At first, even the scientists themselves barely believed what they had seen. Twilley has quoted one of the scientists as having stated the following:

    "We're saying that we made a measurement that is about a thousandth the diameter of a proton, that tells us about two black holes that emerged over a billion years ago. . . . That is a pretty extraordinary claim and needs extraordinary evidence" (paragraph 4).

    By now, however, the evidence has been confirmed with a great degree of certainty, and it has become safe for the scientists involved in the project to actually make this claim. The main idea is that the discovery of gravitational waves confirms theoretical speculation that the universe as it is presently known was produced by the almost-religious collision of two black holes—a collision that released an almost unfathomable amount of energy in the form of gravitational waves and fundamentally changed the very structure of spacetime itself.

    The recent discovery of gravitational waves was several years in the making. When one attempts to perform cursory research on this subject, one comes across several different reports that conflict with each other in a rather confusing way; it becomes important to check the dates on the various reports.

    Implications of gravitaional waves and the future of science

    Some commentators have suggested that the discovery of gravitational waves can be understood as opening up a new era for science as a whole. As Francis has pointed out, "this is just the beginning. The similarly-sized Virgo observatory in Europe—undergoing a similar upgrade as LIGO—and the KAGRA experiment (still in the planning stages) in Japan will provide two more observatories to form a global gravitational-wave network.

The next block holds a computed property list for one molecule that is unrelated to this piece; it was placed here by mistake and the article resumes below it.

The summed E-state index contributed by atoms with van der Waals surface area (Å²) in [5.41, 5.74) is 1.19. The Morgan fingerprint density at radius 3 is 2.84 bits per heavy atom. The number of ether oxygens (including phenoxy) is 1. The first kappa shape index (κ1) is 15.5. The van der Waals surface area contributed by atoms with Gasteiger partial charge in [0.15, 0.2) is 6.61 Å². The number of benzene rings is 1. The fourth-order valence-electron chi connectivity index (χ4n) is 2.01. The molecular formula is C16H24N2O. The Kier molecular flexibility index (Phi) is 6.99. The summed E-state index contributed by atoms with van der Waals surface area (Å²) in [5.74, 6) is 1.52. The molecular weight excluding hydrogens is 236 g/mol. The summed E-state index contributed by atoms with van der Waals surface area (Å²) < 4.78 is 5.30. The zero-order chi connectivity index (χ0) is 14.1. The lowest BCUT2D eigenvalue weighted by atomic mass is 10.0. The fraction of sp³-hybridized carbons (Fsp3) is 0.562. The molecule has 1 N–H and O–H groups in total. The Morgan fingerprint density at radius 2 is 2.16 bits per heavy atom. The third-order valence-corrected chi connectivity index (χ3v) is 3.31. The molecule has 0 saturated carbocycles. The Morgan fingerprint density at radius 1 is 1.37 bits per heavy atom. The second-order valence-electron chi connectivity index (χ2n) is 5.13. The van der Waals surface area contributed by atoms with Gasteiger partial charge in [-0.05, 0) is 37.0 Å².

And plans are in the works for a space-based detector that could 'hear' frequencies that LIGO and other Earth-based observatories can't" (paragraph 16). With the discovery of gravitational waves by the scientists at LIGO, it is now likely far more that these projects will, in fact, receive adequate funding to move forward and meet with success.

    More broadly, the discovery of gravitational waves has enormous implications for people's understanding of the basic nature and structure of spacetime reality itself. Again, according to Einstein's theory, all gravitational waves are emanations of an original collision between two black holes that produced the universe as it is currently known and curvatures in the structure of spacetime that are still felt to this day.

    If scientists can actually detect these waves—which they now have—then they can also engage in much more sophisticated speculations regarding what really happened at the very beginning of the universe itself. Aside from being intrinsically fascinating in its own right, such insight could open up radically new possibilities for scientists' basic understanding of the constitution of reality.

    At the present time, for example, there is still an ongoing conflict between Einstein's general theory of relativity on the one hand and the insights produced by the branch of physics known as quantum mechanics on the other. This is one of the most important problems currently facing modern science, and the discovery of gravitational waves could potentially open doors toward its final resolution:

    "Someday, the very notions of space, time, and locality may turn out to be emergent, just as water waves emerge from the molecules below" (paragraph 18).

    Conclusion

    If gravity is not an instantaneous effect but rather the product of waves moving through the structure of spacetime, and if these waves can now actually be detected by scientists, then it may become possible to make important inductions and deductions regarding the fundamental nature of spacetime itself, and thereby work toward a deeper theory of reality that can reconcile the current split between the general theory of relativity and quantum mechanics. In short, then, the fact that gravitational waves have now been perceived can only be called an exciting event.

    Works Cited

    American Physical Society. "Gravitational Waves." 2016. Web. 28 Feb. 2016. 

    Carroll, Sean. "All Physics Is Local." The Atlantic. 12 Feb. 2016. Web. 28 Feb. 2016.

    Francis, Matthew. "The Dawn of a New Era in Science." The Atlantic. 11 Feb. 2016. Web. 28 Feb. 2016 

    Lewis, Tanya. "What Gravitational Ripples from Big Bang Mean for Physics." Live Science. 18 Mar 2014. Web. 28 Feb. 2016. 

    Moskowitz, Clara. "Gravity Waves from Big Bang Discovered." Scientific American. 17 Mar. 2014. Web. 1 Mar. 2016. 

    Overbey, Dennis. "Gravitational Waves Detected, Confirming Einstein's Theory." New York Times. 11 Feb. 2016. Web. 28 Feb. 2016. 

    Twilley, Nicola. "Gravitational Waves Exist: The Inside Story of How Scientists Finally Found Them." New Yorker. 11 Feb. 2016. Web. 28 Feb. 2016.